In the late Spring of 2020, the benefits of using Signal were lauded in social media posts and articles on protest-preparedness. The hype caught on, and Signal saw downloads spike, with epicenters dated around contentious political developments. The most popular messaging platforms used in the U.S. are owned by Facebook, who harvests so much data from individuals while algorithmically feeding their user driven identities, it’s hypothesized that people not on the site may already be ghosts in the machine (Bucher 2012, 482). Needless to say, people were open to the alternative option. It isn’t enough to base judgment on industry narratives singing the praises of Signal, the truth lies within the key affordances of the application itself, what they allow the user to do, and especially the surveillance they prevent.

(figure 3; source: Quartz)

When investigating Signal’s employment of interrelated mechanisms and conditions of affordance (Davis and Chouinard 2016, 242), it is evident that while encryption is the main defense, there are instances where the application has reinforced itself to withstand observation from various angles. Considering the promise of utmost protection, setting up a Signal account is not too arduous a task. Upon downloading the application, Signal demands a phone number for confirmation purposes (a code will be sent to the number for verification). The aforementioned protest-savviness article recommends using a trashable google number if anonymity is key. The user must choose a pin number which will be used to protect their encrypted profile on Signal, as well as to view and edit important settings. The pin must be at least 4 characters long, an alphanumeric option is possible, with no maximum limit. Encouraging users to provide longer pins prevents the surmising of passwords from other data collected on a given person, with this feature contributing to the vault-like presentation of the application. Signal requests pin input in periodically timed increments, allowing the user to remember longer and more complicated codes. Perhaps Signal recognizes the pitfalls of our capabilities being conditioned by technology (McLuhan 1964, 17).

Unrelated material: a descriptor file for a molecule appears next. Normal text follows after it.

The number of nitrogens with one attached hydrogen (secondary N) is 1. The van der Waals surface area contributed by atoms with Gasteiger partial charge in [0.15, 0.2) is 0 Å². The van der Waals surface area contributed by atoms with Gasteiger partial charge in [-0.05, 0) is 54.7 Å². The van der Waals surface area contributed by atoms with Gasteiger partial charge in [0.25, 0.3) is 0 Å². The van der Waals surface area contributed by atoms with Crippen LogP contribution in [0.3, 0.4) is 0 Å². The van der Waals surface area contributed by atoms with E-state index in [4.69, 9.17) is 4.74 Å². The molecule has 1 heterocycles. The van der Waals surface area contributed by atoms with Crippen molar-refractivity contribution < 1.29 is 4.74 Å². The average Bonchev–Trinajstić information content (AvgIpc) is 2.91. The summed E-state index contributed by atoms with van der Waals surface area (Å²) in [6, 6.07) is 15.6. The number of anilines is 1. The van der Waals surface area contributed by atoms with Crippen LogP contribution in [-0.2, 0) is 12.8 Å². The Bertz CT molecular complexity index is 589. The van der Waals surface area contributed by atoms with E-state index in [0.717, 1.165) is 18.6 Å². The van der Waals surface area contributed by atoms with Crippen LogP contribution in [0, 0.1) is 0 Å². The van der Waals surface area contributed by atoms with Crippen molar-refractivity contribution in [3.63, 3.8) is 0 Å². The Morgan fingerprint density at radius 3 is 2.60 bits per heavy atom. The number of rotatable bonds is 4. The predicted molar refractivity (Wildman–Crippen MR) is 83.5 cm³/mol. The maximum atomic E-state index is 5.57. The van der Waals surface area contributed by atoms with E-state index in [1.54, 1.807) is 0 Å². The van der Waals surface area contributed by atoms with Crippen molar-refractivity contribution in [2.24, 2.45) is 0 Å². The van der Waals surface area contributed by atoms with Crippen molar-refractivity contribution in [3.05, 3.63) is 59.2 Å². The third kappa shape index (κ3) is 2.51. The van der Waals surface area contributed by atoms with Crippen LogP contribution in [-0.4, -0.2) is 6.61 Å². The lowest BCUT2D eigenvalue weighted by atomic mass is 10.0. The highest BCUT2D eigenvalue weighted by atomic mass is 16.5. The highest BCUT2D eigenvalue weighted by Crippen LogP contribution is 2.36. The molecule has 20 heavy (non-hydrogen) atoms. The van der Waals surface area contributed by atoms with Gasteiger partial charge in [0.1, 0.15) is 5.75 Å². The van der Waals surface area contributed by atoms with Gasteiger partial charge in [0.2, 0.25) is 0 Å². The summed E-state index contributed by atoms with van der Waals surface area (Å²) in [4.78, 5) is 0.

(figure 4; source: Signal)